I do have another rather nefarious strategy. I call it The Reverse Diet. You bake goodies for your friends and keep them coming in a steady stream. They scarf them down, compliment your cooking, and gain weight. The more they gain, the smaller you appear!

7 a.m.: I got up with the chickens (5 a.m.) so that I could down the second half gallon of the clean-out juice. I flavored it with sugar-free Arizona Lemonade stix, so the taste wasn’t bad. But there is something about the consistency of this stuff that just makes me want to gag and heave!

I propose a Nobel Prize in science to the person who figures out a better, more convenient, and less disgusting way to accomplish this goal. At least the drinking part of this is over. I will post again this afternoon if I survive part II.

Sunday, November 7, 2010

I hear the theme from "Jaws"

It is now Sunday. Knowing full well that I will not be able to eat anything for 36 to 40 hours starting at midnight tomorrow, I have to control my urge to "stock up" for the duration. I'm not hungry, mind you. I just know the depths of despair one can experience when they are not allowed to eat prior to a procedure.

This is made worse knowing that I have to ingest a full gallon of some of the most vile cleansing product known to man. As the time approaches, the theme from "Jaws" keeps playing in my head. It is silly, I know. Thousands of people undergo this procedure every day. But I don't care to spend any time under anesthetic if I can possibly avoid it, and knowing how undignified this procedure makes people feel isn't helping.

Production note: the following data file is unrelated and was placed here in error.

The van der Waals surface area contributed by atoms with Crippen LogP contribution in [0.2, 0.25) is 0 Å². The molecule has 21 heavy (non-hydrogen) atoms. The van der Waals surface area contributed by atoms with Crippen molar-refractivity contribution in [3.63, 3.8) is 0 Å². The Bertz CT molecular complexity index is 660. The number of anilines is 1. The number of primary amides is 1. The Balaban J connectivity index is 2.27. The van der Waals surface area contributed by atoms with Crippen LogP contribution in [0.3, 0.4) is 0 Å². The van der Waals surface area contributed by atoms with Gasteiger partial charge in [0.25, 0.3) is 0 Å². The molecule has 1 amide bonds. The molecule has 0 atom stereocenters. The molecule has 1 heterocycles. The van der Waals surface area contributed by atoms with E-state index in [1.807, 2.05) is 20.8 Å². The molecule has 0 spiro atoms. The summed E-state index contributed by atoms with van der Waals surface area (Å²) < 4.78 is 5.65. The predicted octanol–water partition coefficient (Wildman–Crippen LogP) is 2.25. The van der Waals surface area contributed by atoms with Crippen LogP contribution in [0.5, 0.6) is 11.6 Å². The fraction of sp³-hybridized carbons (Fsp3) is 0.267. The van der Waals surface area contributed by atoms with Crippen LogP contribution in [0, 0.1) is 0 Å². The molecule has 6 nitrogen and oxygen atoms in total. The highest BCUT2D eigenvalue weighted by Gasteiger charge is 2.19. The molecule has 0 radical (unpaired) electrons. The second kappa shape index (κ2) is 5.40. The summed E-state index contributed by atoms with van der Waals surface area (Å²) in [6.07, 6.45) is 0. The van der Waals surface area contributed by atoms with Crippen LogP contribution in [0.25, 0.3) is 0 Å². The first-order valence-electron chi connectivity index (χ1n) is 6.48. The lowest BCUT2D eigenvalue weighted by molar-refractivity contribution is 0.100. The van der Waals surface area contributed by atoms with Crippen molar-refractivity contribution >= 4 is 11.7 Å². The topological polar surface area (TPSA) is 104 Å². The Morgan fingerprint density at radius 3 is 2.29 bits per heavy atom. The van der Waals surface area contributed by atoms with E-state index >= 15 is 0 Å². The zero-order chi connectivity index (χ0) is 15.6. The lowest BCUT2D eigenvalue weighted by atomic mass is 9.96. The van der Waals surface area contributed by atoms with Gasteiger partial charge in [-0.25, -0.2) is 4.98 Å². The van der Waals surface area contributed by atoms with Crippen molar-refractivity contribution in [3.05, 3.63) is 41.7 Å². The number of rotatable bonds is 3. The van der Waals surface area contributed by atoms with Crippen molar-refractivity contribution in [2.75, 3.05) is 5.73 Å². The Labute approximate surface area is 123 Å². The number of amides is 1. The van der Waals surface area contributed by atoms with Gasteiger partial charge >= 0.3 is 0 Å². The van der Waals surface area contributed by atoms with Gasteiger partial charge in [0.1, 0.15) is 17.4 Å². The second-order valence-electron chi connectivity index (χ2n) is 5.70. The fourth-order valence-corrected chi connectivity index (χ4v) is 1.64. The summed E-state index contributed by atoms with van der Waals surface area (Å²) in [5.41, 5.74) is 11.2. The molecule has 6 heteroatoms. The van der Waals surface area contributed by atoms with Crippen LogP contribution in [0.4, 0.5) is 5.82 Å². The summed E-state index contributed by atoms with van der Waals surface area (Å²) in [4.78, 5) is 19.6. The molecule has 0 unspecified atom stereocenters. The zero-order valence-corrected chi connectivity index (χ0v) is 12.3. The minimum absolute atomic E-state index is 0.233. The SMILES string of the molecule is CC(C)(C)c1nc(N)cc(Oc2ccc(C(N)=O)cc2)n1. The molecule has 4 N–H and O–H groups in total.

I normally cook on Sunday for the week, but since I can't eat for the better part of two days, knowing it's all sitting there makes that path not quite a wise move. And I have this bag of apples in the garage screaming to be transformed into an apple pie. It too will have to wait.

In an effort to stop thinking about food and the upcoming procedure, I have started work on Fractured Anecdotes II, the obvious sequel to
Fractured Anecdotes I. I've also started work on a book of song lyrics, all political in nature (no one will be spared, my contribution to bipartisan politics). Each one can be sung to the music of a familiar tune...perfect for your political rally! It will be available in time for the run-up to the 2012 presidential campaigns.

Hoping to be able to post an update on Postcard Rx sometime in the coming week. Stay tuned!

Wednesday, November 3, 2010

Bread and Muffin Day

I got to work this morning to find an e-mail from the biggest instigator of food events announcing November 9th as bread and muffin day. We were all to bring in bread and muffins and have a bit of an informal competition. All the submitted entries would be available in the Report Writer's office (where I reside all day).

I picked up the phone and placed the call.

"Can we move bread and muffin day to November 11th?" I asked.

"I just sent the announcement."

"We are not having bread and muffins in my office on the 9th," I said.

"Why not?"

"Because I am having the dreaded colonoscopy on the 10th and I cannot eat anything all day on the 9th. Putting all those goodies in my office will happen over my dead body. So what do you say we do it on the 11th?"

An e-mail with the new date for bread and muffin day was issued forthwith!